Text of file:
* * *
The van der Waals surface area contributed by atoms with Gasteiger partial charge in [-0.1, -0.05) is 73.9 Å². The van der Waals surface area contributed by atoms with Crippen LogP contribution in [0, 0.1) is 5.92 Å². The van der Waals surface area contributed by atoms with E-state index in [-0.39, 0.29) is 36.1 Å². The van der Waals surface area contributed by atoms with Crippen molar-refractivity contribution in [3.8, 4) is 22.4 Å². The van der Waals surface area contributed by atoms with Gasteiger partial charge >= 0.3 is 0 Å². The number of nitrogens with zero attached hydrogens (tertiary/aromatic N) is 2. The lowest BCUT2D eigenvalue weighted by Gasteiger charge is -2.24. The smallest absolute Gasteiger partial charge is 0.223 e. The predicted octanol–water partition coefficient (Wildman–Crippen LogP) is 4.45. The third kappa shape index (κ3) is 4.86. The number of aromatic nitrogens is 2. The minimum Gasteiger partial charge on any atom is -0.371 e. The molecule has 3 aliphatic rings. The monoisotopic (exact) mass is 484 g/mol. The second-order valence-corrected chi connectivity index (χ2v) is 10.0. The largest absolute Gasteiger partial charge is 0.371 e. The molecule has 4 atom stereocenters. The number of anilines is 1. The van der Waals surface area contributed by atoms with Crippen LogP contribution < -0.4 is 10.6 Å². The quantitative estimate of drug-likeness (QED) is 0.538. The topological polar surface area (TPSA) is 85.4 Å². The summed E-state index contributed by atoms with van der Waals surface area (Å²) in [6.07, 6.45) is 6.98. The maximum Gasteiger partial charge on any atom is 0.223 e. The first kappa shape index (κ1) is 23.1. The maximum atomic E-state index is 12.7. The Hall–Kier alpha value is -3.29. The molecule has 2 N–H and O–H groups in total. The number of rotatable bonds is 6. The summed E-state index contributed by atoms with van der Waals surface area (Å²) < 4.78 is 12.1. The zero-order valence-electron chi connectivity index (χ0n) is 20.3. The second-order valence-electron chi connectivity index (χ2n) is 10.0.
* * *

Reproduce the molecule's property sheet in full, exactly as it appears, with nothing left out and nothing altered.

The van der Waals surface area contributed by atoms with Gasteiger partial charge in [-0.1, -0.05) is 73.9 Å². The van der Waals surface area contributed by atoms with Crippen LogP contribution in [0, 0.1) is 5.92 Å². The van der Waals surface area contributed by atoms with E-state index in [-0.39, 0.29) is 36.1 Å². The van der Waals surface area contributed by atoms with Crippen molar-refractivity contribution in [3.8, 4) is 22.4 Å². The van der Waals surface area contributed by atoms with Gasteiger partial charge >= 0.3 is 0 Å². The number of nitrogens with zero attached hydrogens (tertiary/aromatic N) is 2. The lowest BCUT2D eigenvalue weighted by Gasteiger charge is -2.24. The smallest absolute Gasteiger partial charge is 0.223 e. The predicted octanol–water partition coefficient (Wildman–Crippen LogP) is 4.45. The third kappa shape index (κ3) is 4.86. The number of aromatic nitrogens is 2. The minimum Gasteiger partial charge on any atom is -0.371 e. The molecule has 3 aliphatic rings. The monoisotopic (exact) mass is 484 g/mol. The second-order valence-corrected chi connectivity index (χ2v) is 10.0. The largest absolute Gasteiger partial charge is 0.371 e. The molecule has 4 atom stereocenters. The number of anilines is 1. The van der Waals surface area contributed by atoms with Crippen LogP contribution < -0.4 is 10.6 Å². The quantitative estimate of drug-likeness (QED) is 0.538. The topological polar surface area (TPSA) is 85.4 Å². The summed E-state index contributed by atoms with van der Waals surface area (Å²) in [6.07, 6.45) is 6.98. The maximum Gasteiger partial charge on any atom is 0.223 e. The first kappa shape index (κ1) is 23.1. The maximum atomic E-state index is 12.7. The Hall–Kier alpha value is -3.29. The molecule has 2 N–H and O–H groups in total. The number of rotatable bonds is 6. The summed E-state index contributed by atoms with van der Waals surface area (Å²) < 4.78 is 12.1. The zero-order valence-electron chi connectivity index (χ0n) is 20.3. The second-order valence-electron chi connectivity index (χ2n) is 10.0.